Dogs of War

(First published in the Times of London)

By Edward Lucas

Unleashing havoc is easier than controlling it

Since its seizure in 2014, Crimea has been a geopolitical trophy and a tourist hotspot. No longer. Ukrainian forces are repeatedly striking military bases on the Russian-occupied peninsula. Some attacks succeed. Others, seemingly, are foiled by intense anti-aircraft fire. Either way, terrifying explosions dent the perception of Russian invincibility, and the holiday mood. Tourists are heading home in their droves.

Life is also heating up in uncontested parts of Russia. Last week a fire engulfed a huge arms depot in Belgorod, near the Ukrainian border. Nearby villagers fled to safety: their first whiff of war since Nazi forces retreated in 1943. More murkily, a car bomb in Moscow, seemingly aimed at the fringe nationalist ideologue Aleksandr Dugin, killed his propagandist daughter Darya instead. This could be score-settling among Russia’s far-right. It could be a false-flag operation, carried out by the authorities, or their proxies, to stoke panic. Many Ukrainians will rejoice, seeing the racist conspiracy theorist as one of the intellectual authors of their torment. But I find Ukrainian involvement unlikely. If the authorities in Kyiv are sending hit-squads to Moscow, dozens of other targets would look more tempting and legitimate than the weirdo ex-professor.  

Whoever is behind it, the attack will give every senior member of the Kremlin’s ideological and propaganda operations (and their immediate families) a Crimean twinge of nerves. Life was already cheap in Putin’s Russia. The latest killing just made it cheaper. The political fallout is immediate, too. Russian officials, and their defenders abroad, are frothing. Targeting non-combatants and civilians is a war crime. Ukrainian attacks on Russian territory are (irony is dead): illegal, senseless, provocative, outrageous and will prompt merciless retribution.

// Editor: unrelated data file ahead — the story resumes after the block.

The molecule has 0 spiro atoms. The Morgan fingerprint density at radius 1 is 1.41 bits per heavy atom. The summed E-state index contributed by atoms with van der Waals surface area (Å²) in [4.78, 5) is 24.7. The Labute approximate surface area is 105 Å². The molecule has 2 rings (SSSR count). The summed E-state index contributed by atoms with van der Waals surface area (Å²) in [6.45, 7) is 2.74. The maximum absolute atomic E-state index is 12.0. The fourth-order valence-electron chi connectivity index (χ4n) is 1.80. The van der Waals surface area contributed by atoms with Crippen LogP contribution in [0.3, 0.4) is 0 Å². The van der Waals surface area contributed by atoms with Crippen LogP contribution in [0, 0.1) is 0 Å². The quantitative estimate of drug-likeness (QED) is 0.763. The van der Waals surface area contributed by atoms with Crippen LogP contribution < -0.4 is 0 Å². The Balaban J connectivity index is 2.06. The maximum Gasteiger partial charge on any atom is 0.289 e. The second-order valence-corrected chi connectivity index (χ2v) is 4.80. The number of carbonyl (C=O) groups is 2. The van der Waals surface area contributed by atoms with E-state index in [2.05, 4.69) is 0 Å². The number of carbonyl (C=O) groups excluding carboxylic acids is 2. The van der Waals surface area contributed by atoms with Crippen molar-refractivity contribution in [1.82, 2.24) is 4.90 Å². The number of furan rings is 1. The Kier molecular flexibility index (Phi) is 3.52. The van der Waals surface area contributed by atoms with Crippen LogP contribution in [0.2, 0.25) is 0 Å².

For all the intricate arguments around the legality of targeted assassinations, Russia’s record on such killings is spectacular and undisputed. Numerous Kremlin critics, at home and abroad, have perished in the years since Vladimir Putin took power. Some plots have gone awry: the nerve-agent poisoning of the ex-spy Sergei Skripal in Salisbury in 2018 failed to kill its target, but led instead to the death of Dawn Sturgess, who had no connection to Russia at all. In the Czech Republic in 2014, a sabotage attack in 2014 on the Vrbětice ammunition depot by the GRU military intelligence service killed two locals. The latest news, of the arrest in Albania of three apparent Russian spies at a weapons plant — and the use of a paralysing spray against security guards — underline the Kremlin’s willingness to resort to murder and mayhem.

Worst-hit, of course, is Ukraine. Since February 24, Russia has attacked 17,300 civilian buildings, against just 300 military installations, according to Ukrainian official figures. The war has killed thousands of people ­— at least 5,514, according to the United Nations High Commissioner for Human Rights — with many more maimed, traumatized or made homeless. That, not Ukrainian strikes on Crimea, or anywhere else, is the real outrage.

But the real lesson of recent days is that events are spiraling out of the Kremlin’s control. Not one element of the original plan to attack Ukraine has survived contact with reality. Morale has not fractured. Neither has Western support. Attrition and bad leadership steadily weaken the Russian forces while Ukraine’s military is becoming stronger, with better training and more modern equipment. Whether by sabotage, or through drone and missile strikes, Ukraine is hitting targets that the Kremlin did not think it would need to defend. Retribution indeed: these attacks undermine a crucial Kremlin narrative about the conflict’s limited geographic and military scale. Russia thought it could limit the fighting to Ukraine. But nobody asked the Ukrainians about that.

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